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Asian Air is Killing Us
A recent public outcry in China, sparked by a damning documentary about air pollution, was based on well-founded fear. Of the 100 million people who viewed the film on the first day of its online release, 172,000 are likely to die each year from air pollution-related diseases, according to regional trends.
Worldwide, pollution kills twice as many people each year as HIV/AIDS, malaria and tuberculosis combined, but aid policy has consistently neglected it as a health risk, donors and experts say. Air pollution alone killed seven million people in 2012, according to World Health Organization figures released last year, most of them in low and middle-income countries (LMICs) in the Asia Pacific region.***
In a self-critical report released late last month the World Bank acknowledged that it had treated air pollution as an afterthought, resulting in a dearth of analysis of the problem and spending on solutions.
“We now need to step up our game and adopt a more comprehensive approach to fixing air quality,” the authors wrote in Clean Air and Healthy Lungs. “If left unaddressed, these problems are expected to grow worse over time, as the world continues to urbanize at an unprecedented and challenging speed.”
A second report released last month by several organisations – including the Global Alliance on Health and Pollution, an international consortium of UN organisations, governments, development banks, NGOs and academics – also called for more funding towards reducing pollution.
“Rich countries, multilateral agencies and organisations have forgotten the crippling impacts of pollution and fail to make it a priority in their foreign assistance,” the authors wrote.
Housebound in China
A dense haze obstructs visibility more often than not across China’s northern Hua Bei plain and two of its major river deltas. Fewer than 1 percent of the 500 largest cities in China meet WHO’s air quality guidelines. Anger over air pollution is a hot topic among China’s increasingly outspoken citizenry.
“Half of the days in 2014, I had to confine my daughter to my home like a prisoner because the air quality in Beijing was so poor,” China’s well-known journalist Chai Jing said in Under the Dome, the independent documentary she released last month, which investigated the causes of China’s air pollution. The film was shared on the Chinese social media portal Weibo more than 580,000 times before officials ordered websites to delete it.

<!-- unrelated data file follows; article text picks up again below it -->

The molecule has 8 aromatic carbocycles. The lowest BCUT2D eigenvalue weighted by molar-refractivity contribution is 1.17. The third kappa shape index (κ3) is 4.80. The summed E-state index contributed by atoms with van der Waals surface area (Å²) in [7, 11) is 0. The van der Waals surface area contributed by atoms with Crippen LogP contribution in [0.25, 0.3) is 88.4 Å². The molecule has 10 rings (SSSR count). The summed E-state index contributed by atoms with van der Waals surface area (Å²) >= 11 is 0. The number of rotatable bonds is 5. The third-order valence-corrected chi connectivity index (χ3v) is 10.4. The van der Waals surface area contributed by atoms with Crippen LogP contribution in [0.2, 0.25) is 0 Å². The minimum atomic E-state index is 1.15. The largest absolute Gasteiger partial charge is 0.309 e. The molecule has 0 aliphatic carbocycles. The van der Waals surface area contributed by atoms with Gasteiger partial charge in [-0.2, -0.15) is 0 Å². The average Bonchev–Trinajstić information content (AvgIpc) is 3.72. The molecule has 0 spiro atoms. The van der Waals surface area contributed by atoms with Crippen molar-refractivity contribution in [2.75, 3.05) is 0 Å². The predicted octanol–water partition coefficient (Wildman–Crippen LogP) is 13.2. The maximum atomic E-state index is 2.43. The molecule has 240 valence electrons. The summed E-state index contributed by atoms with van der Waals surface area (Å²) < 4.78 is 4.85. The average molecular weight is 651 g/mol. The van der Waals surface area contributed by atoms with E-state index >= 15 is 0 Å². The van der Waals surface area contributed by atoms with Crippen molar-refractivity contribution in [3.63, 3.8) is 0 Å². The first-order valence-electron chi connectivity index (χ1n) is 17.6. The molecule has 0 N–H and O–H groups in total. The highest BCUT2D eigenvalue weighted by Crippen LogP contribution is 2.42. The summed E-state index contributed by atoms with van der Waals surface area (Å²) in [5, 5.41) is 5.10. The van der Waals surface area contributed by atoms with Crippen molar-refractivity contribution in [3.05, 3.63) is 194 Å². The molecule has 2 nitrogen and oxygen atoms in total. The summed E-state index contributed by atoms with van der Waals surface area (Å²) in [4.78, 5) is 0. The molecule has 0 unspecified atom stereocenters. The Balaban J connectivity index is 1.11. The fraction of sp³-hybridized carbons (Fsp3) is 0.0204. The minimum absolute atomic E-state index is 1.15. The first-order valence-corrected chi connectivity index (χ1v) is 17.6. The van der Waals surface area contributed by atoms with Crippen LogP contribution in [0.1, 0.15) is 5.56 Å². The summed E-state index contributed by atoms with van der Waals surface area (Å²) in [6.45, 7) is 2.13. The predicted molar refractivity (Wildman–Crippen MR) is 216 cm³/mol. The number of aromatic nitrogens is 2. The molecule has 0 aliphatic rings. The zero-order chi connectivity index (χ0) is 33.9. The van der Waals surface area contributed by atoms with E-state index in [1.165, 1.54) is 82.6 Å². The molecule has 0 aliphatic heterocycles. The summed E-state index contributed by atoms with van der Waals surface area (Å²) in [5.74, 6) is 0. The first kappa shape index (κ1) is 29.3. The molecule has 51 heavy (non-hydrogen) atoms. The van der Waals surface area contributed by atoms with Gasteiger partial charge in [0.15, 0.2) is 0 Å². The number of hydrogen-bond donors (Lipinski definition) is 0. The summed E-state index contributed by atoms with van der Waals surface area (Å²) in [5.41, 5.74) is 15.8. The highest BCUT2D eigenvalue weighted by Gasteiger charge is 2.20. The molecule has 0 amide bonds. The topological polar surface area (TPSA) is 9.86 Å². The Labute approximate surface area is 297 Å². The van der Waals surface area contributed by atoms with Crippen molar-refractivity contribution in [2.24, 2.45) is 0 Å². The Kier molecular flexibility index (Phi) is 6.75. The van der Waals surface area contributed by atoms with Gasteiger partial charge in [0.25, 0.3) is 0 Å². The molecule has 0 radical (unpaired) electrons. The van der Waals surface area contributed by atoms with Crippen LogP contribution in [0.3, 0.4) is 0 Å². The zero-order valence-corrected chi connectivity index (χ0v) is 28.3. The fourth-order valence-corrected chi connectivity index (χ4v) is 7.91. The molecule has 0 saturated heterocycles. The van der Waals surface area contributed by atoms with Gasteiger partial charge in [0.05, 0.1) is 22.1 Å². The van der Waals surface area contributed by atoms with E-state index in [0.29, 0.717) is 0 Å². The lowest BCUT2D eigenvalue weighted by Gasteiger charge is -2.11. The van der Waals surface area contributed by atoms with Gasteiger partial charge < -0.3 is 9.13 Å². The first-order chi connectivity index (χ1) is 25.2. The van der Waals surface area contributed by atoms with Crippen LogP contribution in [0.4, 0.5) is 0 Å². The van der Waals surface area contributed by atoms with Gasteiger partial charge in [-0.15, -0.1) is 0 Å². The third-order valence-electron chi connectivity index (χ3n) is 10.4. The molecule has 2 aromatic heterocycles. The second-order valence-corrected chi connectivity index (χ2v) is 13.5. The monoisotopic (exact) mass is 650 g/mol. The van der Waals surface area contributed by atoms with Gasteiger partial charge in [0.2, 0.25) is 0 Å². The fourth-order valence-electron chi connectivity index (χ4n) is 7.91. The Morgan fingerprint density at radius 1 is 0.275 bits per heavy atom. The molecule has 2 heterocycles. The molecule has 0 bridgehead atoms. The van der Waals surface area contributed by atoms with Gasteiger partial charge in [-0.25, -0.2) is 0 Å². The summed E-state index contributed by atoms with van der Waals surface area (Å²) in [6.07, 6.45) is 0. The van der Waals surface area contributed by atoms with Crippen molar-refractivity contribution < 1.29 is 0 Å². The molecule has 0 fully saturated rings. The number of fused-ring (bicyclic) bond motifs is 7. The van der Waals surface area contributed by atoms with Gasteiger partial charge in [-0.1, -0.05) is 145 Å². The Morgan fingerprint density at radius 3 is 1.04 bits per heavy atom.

Traditionally left to environmental experts to tackle, the fight against pollution is increasingly recognised as requiring attention from health and development specialists too.
“Air pollution is the top environmental health risk and among the top modifiable health risks in the world,” said Professor Michael Brauer, a public health expert at the University of British Columbia in Canada and a member of the scientific advisory panel for the Climate and Clean Air Coalition, a consortium of governments and the UN Environment Program. “Air pollution has been under-funded and its health impacts under-appreciated.”
Pollution – especially outdoor or “ambient” air pollution – is also a major drag on economic performance and limits the opportunities of the poor, according to Ilmi Granoff, an environmental policy expert at the Overseas Development Institute, a London-based think tank. It causes premature death, illness, lost earnings and medical costs – all of which take their toll on both individual and national productivity.
“Donors need to get out of the siloed thinking of pollution as an environmental problem distinct from economic development and poverty reduction,” Granoff said. Pollution cleanup is indeed underfunded, he added, but pollution prevention is even more poorly prioritised: “It’s underfunded in much of the developed world, in aid, and in developing country priorities, so this isn’t just an aid problem.”
Pollution kills in a variety of ways, according to relatively recent studies; air pollution is by far the most lethal form compared to soil and water pollution.
Microscopic particulate matter (PM) suspended in polluted air is the chief culprit in these deaths: the smaller the particles’ size, the deeper they are able to penetrate into the lungs. Particles of less than 2.5 micrometers in diameter (PM2.5) are small enough to reach the alveoli, the deepest part of the lungs, and to enter the blood stream.
From there, PM2.5 causes inflammation and changes in heart rate, blood pressure, and blood clotting processes - the precursors to fatal stroke and heart disease. PM2.5 irritates and corrodes the alveoli, which impairs lung function - a major precursor to chronic obstructive pulmonary disease. It also acts as a carcinogen.
Most research looks at long-term exposure to PM2.5 but even studies looking at the hours immediately following bursts of especially high ambient PM2.5 (in developed countries) show a corresponding spike in life-threatening heart attacks, heart arrhythmias and stroke.
Asia worst affected
The overwhelming majority - 70 percent - of global air pollution deaths occur in the Western Pacific and Southeast Asia regions. South Asia has eight of the top 10 and 33 of the top 50 cities with the worst PM concentrations in the world.